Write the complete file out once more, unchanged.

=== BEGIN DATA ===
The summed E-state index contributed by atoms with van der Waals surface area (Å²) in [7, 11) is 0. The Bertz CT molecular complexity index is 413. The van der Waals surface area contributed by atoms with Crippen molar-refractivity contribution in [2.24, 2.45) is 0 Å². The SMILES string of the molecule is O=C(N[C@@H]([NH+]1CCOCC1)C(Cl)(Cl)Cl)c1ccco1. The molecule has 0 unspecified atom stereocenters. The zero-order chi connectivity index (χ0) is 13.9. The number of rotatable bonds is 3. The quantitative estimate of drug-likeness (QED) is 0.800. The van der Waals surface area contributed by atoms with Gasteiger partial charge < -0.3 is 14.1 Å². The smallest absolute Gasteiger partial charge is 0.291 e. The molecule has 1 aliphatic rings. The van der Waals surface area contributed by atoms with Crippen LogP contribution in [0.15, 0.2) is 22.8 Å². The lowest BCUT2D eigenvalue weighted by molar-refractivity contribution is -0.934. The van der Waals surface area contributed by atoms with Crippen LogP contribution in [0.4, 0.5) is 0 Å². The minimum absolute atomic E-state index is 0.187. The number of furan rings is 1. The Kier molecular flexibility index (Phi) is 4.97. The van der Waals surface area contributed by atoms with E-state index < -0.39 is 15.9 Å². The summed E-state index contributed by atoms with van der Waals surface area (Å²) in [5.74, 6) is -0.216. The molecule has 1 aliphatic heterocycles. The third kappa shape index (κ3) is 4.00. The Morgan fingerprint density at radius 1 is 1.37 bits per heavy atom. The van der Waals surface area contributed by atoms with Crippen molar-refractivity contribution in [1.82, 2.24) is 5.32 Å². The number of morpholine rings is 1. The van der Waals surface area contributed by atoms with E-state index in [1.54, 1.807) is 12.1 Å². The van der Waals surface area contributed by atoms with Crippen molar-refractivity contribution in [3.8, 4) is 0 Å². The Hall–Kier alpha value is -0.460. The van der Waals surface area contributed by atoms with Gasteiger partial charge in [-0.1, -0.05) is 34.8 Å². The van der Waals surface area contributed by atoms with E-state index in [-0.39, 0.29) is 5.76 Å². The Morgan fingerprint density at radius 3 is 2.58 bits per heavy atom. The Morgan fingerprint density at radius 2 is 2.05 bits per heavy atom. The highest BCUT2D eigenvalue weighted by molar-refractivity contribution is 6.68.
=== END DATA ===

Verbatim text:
The summed E-state index contributed by atoms with van der Waals surface area (Å²) in [7, 11) is 0. The Bertz CT molecular complexity index is 413. The van der Waals surface area contributed by atoms with Crippen molar-refractivity contribution in [2.24, 2.45) is 0 Å². The SMILES string of the molecule is O=C(N[C@@H]([NH+]1CCOCC1)C(Cl)(Cl)Cl)c1ccco1. The molecule has 0 unspecified atom stereocenters. The zero-order chi connectivity index (χ0) is 13.9. The number of rotatable bonds is 3. The quantitative estimate of drug-likeness (QED) is 0.800. The van der Waals surface area contributed by atoms with Gasteiger partial charge < -0.3 is 14.1 Å². The smallest absolute Gasteiger partial charge is 0.291 e. The molecule has 1 aliphatic rings. The van der Waals surface area contributed by atoms with Crippen LogP contribution in [0.15, 0.2) is 22.8 Å². The lowest BCUT2D eigenvalue weighted by molar-refractivity contribution is -0.934. The van der Waals surface area contributed by atoms with Crippen LogP contribution in [0.4, 0.5) is 0 Å². The minimum absolute atomic E-state index is 0.187. The number of furan rings is 1. The Kier molecular flexibility index (Phi) is 4.97. The van der Waals surface area contributed by atoms with E-state index < -0.39 is 15.9 Å². The summed E-state index contributed by atoms with van der Waals surface area (Å²) in [5.74, 6) is -0.216. The molecule has 1 aliphatic heterocycles. The third kappa shape index (κ3) is 4.00. The Morgan fingerprint density at radius 1 is 1.37 bits per heavy atom. The van der Waals surface area contributed by atoms with Crippen molar-refractivity contribution in [1.82, 2.24) is 5.32 Å². The number of morpholine rings is 1. The van der Waals surface area contributed by atoms with E-state index in [1.54, 1.807) is 12.1 Å². The van der Waals surface area contributed by atoms with Crippen molar-refractivity contribution in [3.8, 4) is 0 Å². The Hall–Kier alpha value is -0.460. The van der Waals surface area contributed by atoms with Gasteiger partial charge in [-0.1, -0.05) is 34.8 Å². The van der Waals surface area contributed by atoms with E-state index in [-0.39, 0.29) is 5.76 Å². The Morgan fingerprint density at radius 3 is 2.58 bits per heavy atom. The Morgan fingerprint density at radius 2 is 2.05 bits per heavy atom. The highest BCUT2D eigenvalue weighted by molar-refractivity contribution is 6.68.